Thursday, 18 September 2014
So, Soonstead Mansion along Northam Road is saved. According to a news report in The Malay Mail a fortnight ago, the online petition initiated by the Penang Heritage Trust, coupled with vocal calls from the public, to save Soonstead has stopped its present owner from proceeding with plans to demolish parts of the building to build an 11-storey hotel.
“The Council had taken into consideration views from the public and also comments from George Town World Heritage Incorporated (GTWHI) that the building should be preserved,” Chow told a press conference this morning. He said the council had asked the project architect to amend the building design so that it does not destroy the heritage building.
Following several meetings, the architect then sent a letter on the 29th of August to state that the developer had decided to preserve the original building and change its development plans and design for the project.
The developer, Bayview Hotel Sdn Bhd which belongs to the Boon Siew Group, had originally submitted an application for planning approval to demolish the dining room wing and annexe buildings of Soonstead and build a single block of 11-storey hotel with a multi-level carpark on 29 May 2014.
To date, the online petition started by the PHT to stop the proposed demolition of part of the building has collected at least 3,880 signatures.
Soonstead was originally known as Northam Lodge when it was built by James Stark, a prominent architect with the firm Stark & McNeill in the Straits Settlements, in 1911 for the rubber and sugar planter, Heah Swee Lee. The house was a focus of George Town’s high society. At the housewarming, the Straits Settlements Legislative Councillor, AR Adams, had congratulated the owner on his "splendid domicile" and the architect on the "excellent results".
Soonstead at 46-B Northam Road is one of Penang’s castle mansions, the numbers of which are progressivley dwindling. According to the PHT, Soonstead was the fashion trendsetter for George Town's grand houses along the road which is still famously referred to as Millionaire's Row, so-called because rich plantation owners, the British and tycoons made their homes here between the late 1800s and the early 1900s.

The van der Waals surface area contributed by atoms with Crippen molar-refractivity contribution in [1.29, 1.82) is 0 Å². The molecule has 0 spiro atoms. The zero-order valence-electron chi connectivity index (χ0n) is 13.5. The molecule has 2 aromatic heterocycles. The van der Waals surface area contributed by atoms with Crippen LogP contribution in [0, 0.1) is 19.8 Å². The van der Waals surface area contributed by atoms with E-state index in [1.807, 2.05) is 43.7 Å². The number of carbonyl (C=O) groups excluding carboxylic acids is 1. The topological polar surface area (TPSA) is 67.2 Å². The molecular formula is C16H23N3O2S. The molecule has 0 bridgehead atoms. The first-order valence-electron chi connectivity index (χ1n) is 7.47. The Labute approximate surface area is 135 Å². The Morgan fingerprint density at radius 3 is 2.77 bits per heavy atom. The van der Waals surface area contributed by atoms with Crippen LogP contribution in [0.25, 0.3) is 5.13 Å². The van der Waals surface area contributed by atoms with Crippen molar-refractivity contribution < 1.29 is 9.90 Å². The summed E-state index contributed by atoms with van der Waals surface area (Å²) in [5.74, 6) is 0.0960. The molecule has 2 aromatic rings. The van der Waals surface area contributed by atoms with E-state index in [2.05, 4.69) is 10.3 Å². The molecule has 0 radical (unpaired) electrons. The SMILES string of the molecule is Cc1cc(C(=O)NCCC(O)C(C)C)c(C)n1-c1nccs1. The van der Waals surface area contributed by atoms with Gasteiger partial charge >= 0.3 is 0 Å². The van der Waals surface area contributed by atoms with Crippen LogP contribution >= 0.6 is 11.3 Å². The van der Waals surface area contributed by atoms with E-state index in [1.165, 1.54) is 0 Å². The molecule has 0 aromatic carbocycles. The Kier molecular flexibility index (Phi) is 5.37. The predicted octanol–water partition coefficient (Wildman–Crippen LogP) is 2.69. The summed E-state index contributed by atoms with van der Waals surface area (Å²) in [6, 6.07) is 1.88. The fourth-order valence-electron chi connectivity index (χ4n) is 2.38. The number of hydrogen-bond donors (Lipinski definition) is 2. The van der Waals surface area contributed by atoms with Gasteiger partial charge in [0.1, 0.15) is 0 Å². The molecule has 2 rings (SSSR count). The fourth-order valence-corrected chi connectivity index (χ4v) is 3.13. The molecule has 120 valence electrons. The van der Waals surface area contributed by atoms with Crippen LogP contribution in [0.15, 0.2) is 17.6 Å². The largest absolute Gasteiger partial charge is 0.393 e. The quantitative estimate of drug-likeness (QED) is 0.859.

Set among lush greenery and overlooking the sea, there are about 20 of these luxurious homes along the road. Soonstead sparked the construction frenzy of many other mansions such as Lim Lean Teng’s Woodville and Lim Mah Chye's Homestead, both also on Northam Road.
If the proposed development had gone ahead, Soonstead would have been irreversibly mutilated and dwarfed, like Homestead further up the road, by the 11-storey hotel block while its garden setting and relationship with the sea would be lost.
By 1935, ownership of Soonstead had passed from the estate of Heah Swee Lee, who died in 1924, to the Soon family. It's not documented the year when Soon Eng Kong changed the name of the mansion from Northam Lodge to Soonstead. Soon Eng Kong bequeathed the mansion to his eldest grandson, Sonny Soon, but allowed Soon Cheng Sun (Eng Kong's elder son and joint trustee of the estate of Soon Eng Kong) to stay there. Soon Cheng Sun tried to sell off the mansion in 1973 but he was resisted by his own brother, who was the joint trustee, and his son, Sonny Soon.
I believe that in the late 1970s, when maintenance costs ultimately proved too high for the occupants to bear, Soonstead was sold off to the Honda king, Loh Boon Siew, who later removed the gold leaf-plated fence and installed everything at his own Boon Siew Villa further down the road. A concrete fence was constructed in its place.
After that, Soonstead was left vacant for many years but it was still well-maintained. Recently, the mansion was used as the setting for a George Town Festival theatre production of "2 Houses", a play set in the 1940s.